The polished upper surface of the layer is spliced by low-temperature (200 °С) molecular bonding, developed for SOI substrates . The upper substrate is hydrophilically adhered at room temperature to the interlayer dielectric and then the controlled cleavage of the upper silicon layer is performed along the line of implanted hydrogen. After polishing the surface of the chip, a thin layer of monocrystalline silicon remains, which serves as the basis for the transistors of the next layer. In the resulting layer of monocrystalline silicon, the wells are etched using the TSV (Through-Silicon Via) technology, which are filled with metal for the upper conductors of the memristor crossbar. These conductors are the outputs of the inverters of the upper cells and combine the cathodes of the diodes of the underlying cell.
The topology of the logical and memory matrices based on CMOS memristor cells is presented, as well as vacuum nanotechnology for their manufacture, which combines classical silicon CMOS technology, as well as memristor crossbar technology, monolithic 3D integration and fabrication of vertically oriented Zener diodes. The topology of multilayer matrices is formed from identical layers consisting of layers created in successive technological operations so that each overlying layer is oriented perpendicularly to the underlying one. In this case, a three-dimensional structure is formed from elementary cells consisting of two transistors, a Zener diode and several memristors, where memristors perform switching electrical signals between layers.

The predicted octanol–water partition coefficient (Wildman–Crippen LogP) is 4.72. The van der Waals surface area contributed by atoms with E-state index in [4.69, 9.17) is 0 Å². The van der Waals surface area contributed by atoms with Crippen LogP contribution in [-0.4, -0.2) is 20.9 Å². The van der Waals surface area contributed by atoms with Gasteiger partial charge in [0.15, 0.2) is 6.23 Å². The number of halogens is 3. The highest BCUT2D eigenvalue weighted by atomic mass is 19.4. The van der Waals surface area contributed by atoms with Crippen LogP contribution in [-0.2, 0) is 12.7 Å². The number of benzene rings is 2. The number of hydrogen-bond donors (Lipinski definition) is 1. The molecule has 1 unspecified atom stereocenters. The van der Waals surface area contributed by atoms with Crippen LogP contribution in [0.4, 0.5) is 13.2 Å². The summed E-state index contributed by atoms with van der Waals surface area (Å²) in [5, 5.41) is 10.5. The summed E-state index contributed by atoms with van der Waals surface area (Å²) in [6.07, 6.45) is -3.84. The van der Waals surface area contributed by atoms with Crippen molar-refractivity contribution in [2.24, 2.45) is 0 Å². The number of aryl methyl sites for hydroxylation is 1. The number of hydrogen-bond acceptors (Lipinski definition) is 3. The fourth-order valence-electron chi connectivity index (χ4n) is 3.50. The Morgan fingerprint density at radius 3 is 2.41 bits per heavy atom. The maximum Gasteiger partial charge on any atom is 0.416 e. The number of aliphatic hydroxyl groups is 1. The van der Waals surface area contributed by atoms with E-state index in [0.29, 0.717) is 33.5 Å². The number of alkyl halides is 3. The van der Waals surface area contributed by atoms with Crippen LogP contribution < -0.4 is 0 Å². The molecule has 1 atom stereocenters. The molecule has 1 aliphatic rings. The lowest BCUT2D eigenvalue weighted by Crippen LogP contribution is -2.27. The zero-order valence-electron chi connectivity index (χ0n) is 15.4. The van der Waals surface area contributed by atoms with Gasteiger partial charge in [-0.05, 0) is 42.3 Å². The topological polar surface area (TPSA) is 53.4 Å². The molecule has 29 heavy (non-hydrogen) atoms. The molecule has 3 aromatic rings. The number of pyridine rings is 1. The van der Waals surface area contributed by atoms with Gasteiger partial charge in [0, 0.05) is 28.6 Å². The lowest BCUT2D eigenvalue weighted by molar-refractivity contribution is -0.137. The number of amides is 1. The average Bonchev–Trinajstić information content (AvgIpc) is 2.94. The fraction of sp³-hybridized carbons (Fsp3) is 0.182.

The vacuum nanotechnology considered in this paper is compatible with up-to-date high-tech equipment for implementation of classical CMOS technology and does not require the use of additional equipment.
The presented topology allows to produce superlarge multi-layer memory and programmable logic matrices with a high degree of integration of elements that are necessary for creating a neuromorphic processor. ■